Getting older and wiser means letting go of your ego and understanding that you don’t need to waste your time defining your territory. It’s relaxing into who you are and what you have to offer while being appreciative of everyone’s contributions.

That’s all for today!

Have a great week!

All my best,


Blog Short #178: 9 Ways to Improve Your Memory

Photo by DrAfter123, Courtesy of iStock Photo

Last week, you learned how memories are formed and how easy it is to distort and rewrite them as you retrieve them over time.

This week, I’ll show you how to improve and keep your memory sharp. Since we have a lot to cover, let’s dive right in!

1. Pay Attention

If you want to remember something, you must focus on it long enough to move it from your working memory to your long-term memory. Your working memory holds information for about 15 to 30 seconds, and then it’s gone unless you focus on it long enough to move it along to your hippocampus, where it consolidates into a long-term memory.

These four strategies will help you pay attention.

  1. Use all your senses. If you remember from last week, the first phase of memory formation is encoding. In this phase, your brain captures all the sensory input (visual, audio, etc.), and the emotions, thoughts, and meaning that make it memorable. By consciously taking in what you see, hear, smell, and feel, you’ll maximize your attention.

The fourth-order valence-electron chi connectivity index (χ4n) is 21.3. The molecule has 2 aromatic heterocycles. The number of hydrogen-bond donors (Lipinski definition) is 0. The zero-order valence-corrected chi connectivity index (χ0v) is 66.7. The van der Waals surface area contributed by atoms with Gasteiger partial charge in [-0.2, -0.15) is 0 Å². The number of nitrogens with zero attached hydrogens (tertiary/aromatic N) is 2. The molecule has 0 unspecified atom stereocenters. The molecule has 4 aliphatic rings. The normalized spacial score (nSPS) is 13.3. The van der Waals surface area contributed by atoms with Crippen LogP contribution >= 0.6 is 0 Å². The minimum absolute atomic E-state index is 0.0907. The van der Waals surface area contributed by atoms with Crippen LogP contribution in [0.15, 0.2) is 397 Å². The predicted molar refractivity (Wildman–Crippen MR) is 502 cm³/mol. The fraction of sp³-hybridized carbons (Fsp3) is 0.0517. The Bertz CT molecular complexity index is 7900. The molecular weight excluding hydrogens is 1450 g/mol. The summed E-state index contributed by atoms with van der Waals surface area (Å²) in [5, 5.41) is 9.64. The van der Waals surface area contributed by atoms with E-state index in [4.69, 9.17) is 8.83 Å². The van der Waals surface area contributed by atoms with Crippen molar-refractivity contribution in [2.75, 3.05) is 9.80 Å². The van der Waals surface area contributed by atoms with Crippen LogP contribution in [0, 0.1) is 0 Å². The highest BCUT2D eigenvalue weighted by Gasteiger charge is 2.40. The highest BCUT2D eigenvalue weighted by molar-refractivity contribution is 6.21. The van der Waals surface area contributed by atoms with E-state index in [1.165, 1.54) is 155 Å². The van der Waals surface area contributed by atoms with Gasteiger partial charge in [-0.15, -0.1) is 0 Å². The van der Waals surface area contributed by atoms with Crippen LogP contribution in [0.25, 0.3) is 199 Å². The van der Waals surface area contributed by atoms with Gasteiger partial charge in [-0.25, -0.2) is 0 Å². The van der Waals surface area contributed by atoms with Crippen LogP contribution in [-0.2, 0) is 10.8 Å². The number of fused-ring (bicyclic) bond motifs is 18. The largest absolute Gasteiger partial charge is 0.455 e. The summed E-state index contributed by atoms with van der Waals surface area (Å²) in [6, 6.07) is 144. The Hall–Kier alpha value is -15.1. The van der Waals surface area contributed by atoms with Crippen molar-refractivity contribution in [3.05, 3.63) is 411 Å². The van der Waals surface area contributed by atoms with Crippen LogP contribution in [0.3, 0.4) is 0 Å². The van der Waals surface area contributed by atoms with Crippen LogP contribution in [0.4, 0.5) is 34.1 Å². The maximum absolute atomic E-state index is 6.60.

2. Chunk it down. For mundane information, chunk it down. We do this all the time. Instead of the phone number 3528896721, you write it and see it as 352-889-6721. When you break information into chunks, you have less to remember. Each chunk becomes one piece of information. You can only hold 7 to 9 pieces of information in your working memory at one time.
  3. Repetition. Repeat what you want to remember out loud as many times as needed to cement it in your memory. I do this when I want to retrieve something in another room. As I walk toward the room, I repeat in my mind the thing I want to get because otherwise, I’ll start thinking about something else and totally forget what I came to do.